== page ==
the companies listed there use only search-engine-approved techniques
to get high rankings.  It would be up to you to check references and
some of their client ranking reports to make sure they don't simply
rank highly for keyword phrases nobody is searching for.

If you're a hands-on kinda person and you're interested in search
engine optimization, you might want to give it a whirl yourself.  If
you're designing your own Web site, you've already got a good start
since you (hopefully) know some of the fundamentals of HTML and
design.  These are critical to the search engine optimization process,
because there's no way to obtain high rankings for a site that does
not have some search engine friendliness built into it.

SEO isn't hard.  You've heard me say that a million times.  If it was
hard, do you think I'd be doing it?  There's enough information in my
articles and my archived newsletters to teach anyone how to get high
rankings.  But you gotta be willing to spend time on it and practice,
practice, practice.

You asked if it would be best to hire someone to do the copywriting
and then do the SEO yourself.  Since so much of SEO is in the copy,
this may work for you.  However, before anyone can write copy for you,
you need to understand how to do keyword research.  Without knowing
the best keyword phrases to optimize for, your copywriter will not be
able to write keyword-rich copy.  Don't assume that you know which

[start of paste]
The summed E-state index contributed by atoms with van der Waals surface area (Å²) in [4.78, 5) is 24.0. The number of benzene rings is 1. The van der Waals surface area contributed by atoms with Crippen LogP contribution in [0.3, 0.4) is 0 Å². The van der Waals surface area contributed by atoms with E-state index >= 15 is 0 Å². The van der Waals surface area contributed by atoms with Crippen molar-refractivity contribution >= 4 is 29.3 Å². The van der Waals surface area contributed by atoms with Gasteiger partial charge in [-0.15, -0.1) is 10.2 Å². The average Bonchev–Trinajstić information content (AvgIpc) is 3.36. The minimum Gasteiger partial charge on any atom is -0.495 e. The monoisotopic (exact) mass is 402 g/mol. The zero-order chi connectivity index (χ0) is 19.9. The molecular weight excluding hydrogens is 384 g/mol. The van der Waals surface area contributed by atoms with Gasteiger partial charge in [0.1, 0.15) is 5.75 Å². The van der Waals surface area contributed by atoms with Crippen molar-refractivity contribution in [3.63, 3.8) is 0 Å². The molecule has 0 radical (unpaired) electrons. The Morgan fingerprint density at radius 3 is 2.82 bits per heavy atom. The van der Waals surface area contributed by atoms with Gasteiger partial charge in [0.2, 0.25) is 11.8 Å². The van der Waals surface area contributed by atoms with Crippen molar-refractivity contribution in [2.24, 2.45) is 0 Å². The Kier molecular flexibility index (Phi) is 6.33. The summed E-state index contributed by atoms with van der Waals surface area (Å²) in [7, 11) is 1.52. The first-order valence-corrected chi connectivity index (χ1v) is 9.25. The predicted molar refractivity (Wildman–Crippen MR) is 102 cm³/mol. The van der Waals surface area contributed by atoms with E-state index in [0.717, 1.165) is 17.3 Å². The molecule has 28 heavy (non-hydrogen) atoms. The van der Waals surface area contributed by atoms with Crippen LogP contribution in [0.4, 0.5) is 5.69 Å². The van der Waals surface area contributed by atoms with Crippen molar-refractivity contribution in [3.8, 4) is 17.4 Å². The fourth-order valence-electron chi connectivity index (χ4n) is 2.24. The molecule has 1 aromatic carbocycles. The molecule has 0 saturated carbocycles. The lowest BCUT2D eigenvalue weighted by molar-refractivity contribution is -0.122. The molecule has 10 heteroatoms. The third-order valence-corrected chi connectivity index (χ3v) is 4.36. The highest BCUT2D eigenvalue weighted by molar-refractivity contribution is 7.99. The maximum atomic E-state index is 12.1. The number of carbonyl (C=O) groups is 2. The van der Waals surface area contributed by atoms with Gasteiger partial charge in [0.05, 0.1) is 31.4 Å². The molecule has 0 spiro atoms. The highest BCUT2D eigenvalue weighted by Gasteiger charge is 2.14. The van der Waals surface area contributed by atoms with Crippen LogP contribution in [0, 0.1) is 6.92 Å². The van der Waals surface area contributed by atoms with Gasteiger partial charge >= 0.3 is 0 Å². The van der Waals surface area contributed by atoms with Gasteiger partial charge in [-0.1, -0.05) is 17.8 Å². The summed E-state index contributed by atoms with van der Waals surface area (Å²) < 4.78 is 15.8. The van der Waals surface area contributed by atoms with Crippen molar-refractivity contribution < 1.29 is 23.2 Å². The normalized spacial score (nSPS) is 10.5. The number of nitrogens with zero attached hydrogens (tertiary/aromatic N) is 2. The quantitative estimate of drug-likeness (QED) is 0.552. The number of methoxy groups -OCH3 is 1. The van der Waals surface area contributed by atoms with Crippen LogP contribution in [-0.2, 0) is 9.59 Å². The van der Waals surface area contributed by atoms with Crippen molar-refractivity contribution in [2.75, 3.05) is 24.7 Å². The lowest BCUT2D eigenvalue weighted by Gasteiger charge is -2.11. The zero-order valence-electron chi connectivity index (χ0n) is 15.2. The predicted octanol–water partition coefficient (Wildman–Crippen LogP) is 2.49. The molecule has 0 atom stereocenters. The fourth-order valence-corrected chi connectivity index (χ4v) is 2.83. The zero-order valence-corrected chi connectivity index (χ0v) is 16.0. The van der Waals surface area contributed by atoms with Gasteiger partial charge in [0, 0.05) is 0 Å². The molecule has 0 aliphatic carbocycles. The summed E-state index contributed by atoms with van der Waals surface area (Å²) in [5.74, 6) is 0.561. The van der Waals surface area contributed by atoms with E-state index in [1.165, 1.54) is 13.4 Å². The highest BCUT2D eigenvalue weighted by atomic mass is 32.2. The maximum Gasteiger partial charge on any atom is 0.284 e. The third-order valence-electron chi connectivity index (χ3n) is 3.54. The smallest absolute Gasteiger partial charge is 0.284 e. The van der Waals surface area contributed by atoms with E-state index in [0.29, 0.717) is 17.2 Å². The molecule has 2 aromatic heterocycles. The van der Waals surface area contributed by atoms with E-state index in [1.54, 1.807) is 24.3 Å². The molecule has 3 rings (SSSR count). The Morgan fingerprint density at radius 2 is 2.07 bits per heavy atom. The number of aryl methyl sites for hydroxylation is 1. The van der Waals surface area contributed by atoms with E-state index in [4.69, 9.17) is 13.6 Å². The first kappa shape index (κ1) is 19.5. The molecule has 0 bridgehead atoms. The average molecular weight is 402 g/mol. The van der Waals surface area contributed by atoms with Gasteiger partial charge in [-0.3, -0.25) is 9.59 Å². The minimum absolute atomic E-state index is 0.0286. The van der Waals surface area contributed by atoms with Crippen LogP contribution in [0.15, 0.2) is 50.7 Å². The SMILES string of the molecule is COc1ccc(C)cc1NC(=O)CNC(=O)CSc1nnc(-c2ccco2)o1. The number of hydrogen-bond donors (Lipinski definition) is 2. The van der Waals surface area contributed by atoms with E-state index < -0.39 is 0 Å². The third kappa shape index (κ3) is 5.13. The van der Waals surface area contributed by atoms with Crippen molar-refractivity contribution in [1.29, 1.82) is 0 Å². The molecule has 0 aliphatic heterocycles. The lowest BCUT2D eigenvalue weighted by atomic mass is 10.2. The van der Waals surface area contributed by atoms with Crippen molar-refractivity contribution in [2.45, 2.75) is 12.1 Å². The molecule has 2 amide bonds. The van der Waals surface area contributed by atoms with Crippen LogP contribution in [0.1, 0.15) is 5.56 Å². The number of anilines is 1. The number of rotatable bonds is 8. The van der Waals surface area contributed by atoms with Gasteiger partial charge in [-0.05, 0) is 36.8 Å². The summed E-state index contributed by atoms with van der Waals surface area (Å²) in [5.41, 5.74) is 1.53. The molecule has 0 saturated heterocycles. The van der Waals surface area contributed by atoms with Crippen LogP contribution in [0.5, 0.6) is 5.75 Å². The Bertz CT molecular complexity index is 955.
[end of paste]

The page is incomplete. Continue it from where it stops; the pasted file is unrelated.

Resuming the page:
keyword phrases are best for your site.  Either hire someone to do
that part for you, or sign up for a WordTracker subscription

Once you're armed with a good list of highly relevant and specific
keyword phrases, you'll be ready to have the copy written or to write
it yourself.  Make sure you hire a copywriter who really and truly
understands how to write for the search engines and the readers.  (You
or they should probably read my Nitty-gritty report!)  When you
finally do get the keyword research, the friendly design and the copy
all set then you're ready to do the tags.  It's funny how people think
doing the tags is the optimization when in reality, that's actually
the easiest part of all!  It's coordinating everything else to create
a search-engine-friendly site that is the hard part.

Not sure if I directly answered your question, but hopefully this will
give you some food for thought!



Are you one of those who can't figure out where to
place those pesky keywords?

You can stick 'em in the Title tag.
You can stick 'em in the Meta tags.
You can even stick 'em in Alt tags.
But you won't see high rankings, unless you
stick 'em in the copy.

You need "The Nitty-gritty of Writing for the
Search Engines"

~~~Guest Article~~~

++Accessible Sites Help Search Engine Rankings++

Today's guest article is from Mary Kay Jerige.  Mary Kay is
President/CEO of Sunesis Marketing, Inc.
<>, a marketing consulting firm for
marketers.  She has over 15 years' experience in marketing and direct
marketing in high tech and business-to-business environments.  Mary
Kay also teaches Marketing and Electronic commerce at Boston

Let's have a warm Advisor welcome for Mary Kay!

Guest Article
Accessible Sites Help Search Engine Rankings
By Mary Kay Jerige

In 1998, Congress modified the Rehabilitation Act to include Section
508 <>, which requires Federal Agencies to
make their electronic and information technology accessible to people
with disabilities.  This law applies to Web sites for Federal Agencies
and municipalities.